- Bucks County wills, #9164. He named his wife but no children. ↩
- 1860 census, Southampton, Bucks County, Image 35. ↩
- Bucks County tax records 1782-1860, Southampton, on Ancestry, Image 16. ↩
- 1870 census, Southampton, Image 35, indexed as Wood. ↩
- 1880 census, Philadelphia County, District 461, Image 8. ↩
- William Penn Cemetery records on USGWArchives. Her age was given as 92, and the cause of death as old age. She was buried in plot E56, in the same plot as Randall Scott, son of George and Louisa Scott. Hazel and Sarah Scott were in the adjoining plot E57. ↩
- 1850 census, Bensalem, Image 1. ↩
- 1860 census, Bensalem; 1870 census, Bensalem, Image 61 (indexed as Bedminster); 1880 census Bensalem, Image 8. ↩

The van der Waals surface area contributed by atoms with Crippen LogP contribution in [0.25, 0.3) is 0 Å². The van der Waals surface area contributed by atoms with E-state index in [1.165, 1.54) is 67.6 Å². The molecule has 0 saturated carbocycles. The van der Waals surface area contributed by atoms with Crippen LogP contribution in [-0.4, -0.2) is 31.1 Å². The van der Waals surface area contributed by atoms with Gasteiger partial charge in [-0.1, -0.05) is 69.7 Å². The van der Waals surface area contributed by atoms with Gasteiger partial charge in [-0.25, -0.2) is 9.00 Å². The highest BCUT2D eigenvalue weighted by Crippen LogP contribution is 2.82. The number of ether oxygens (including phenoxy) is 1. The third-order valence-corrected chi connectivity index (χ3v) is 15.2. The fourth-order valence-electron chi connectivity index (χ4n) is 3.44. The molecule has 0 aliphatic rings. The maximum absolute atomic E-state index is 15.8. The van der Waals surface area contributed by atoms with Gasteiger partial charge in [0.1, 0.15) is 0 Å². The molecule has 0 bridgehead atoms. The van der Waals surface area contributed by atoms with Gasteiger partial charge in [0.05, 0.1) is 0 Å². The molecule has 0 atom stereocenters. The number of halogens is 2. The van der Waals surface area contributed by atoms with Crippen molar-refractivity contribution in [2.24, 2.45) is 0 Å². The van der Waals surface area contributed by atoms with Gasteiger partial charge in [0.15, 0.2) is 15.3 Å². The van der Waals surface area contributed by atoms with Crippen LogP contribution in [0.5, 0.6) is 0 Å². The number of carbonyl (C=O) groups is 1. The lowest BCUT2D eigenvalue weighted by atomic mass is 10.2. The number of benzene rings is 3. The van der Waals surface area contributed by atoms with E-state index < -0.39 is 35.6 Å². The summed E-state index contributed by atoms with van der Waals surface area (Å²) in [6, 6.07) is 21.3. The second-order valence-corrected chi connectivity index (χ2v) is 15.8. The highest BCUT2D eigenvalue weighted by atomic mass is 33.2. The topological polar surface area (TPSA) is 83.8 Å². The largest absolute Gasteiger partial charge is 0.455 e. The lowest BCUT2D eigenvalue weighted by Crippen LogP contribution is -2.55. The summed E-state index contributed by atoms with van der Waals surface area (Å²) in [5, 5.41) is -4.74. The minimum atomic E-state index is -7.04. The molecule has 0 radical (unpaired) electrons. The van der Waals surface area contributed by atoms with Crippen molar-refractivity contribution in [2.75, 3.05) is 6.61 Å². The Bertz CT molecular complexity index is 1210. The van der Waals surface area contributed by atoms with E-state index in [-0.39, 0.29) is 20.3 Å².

- William Penn Cemetery records on USGWArchives. They are in plot E27, with their son Silas and his wife Mary. Silas and Mary lived nearby on the boundary of Bensalem and Southampton. ↩
- There may be other children as well. ↩
- The Langhorne high school reference is from Davis, History of Bucks County. ↩
- He was buried in plot E57 at William Penn Cemetery; the record listed him as a storekeeper in Bucks County. ↩
- Estate file of Hazel Scott, Bucks County Courthouse. ↩
- 1870 census, Southampton, Image 35. ↩
- 1880 census, Southampton, Image 15. ↩
- William Penn cemetery records. ↩
- Randall might be the Randall Scott who died in Somerton in 1898 (Phila. County Death Certificates). Elizabeth married a Tomlinson and died in 1914. George married a woman named Louisa. ↩
- 1870 census, Southampton, Image 35. ↩
- William Penn Cemetery records. She is in plot D56. Alexander is not there. ↩
- There may be other children. These are from census records. ↩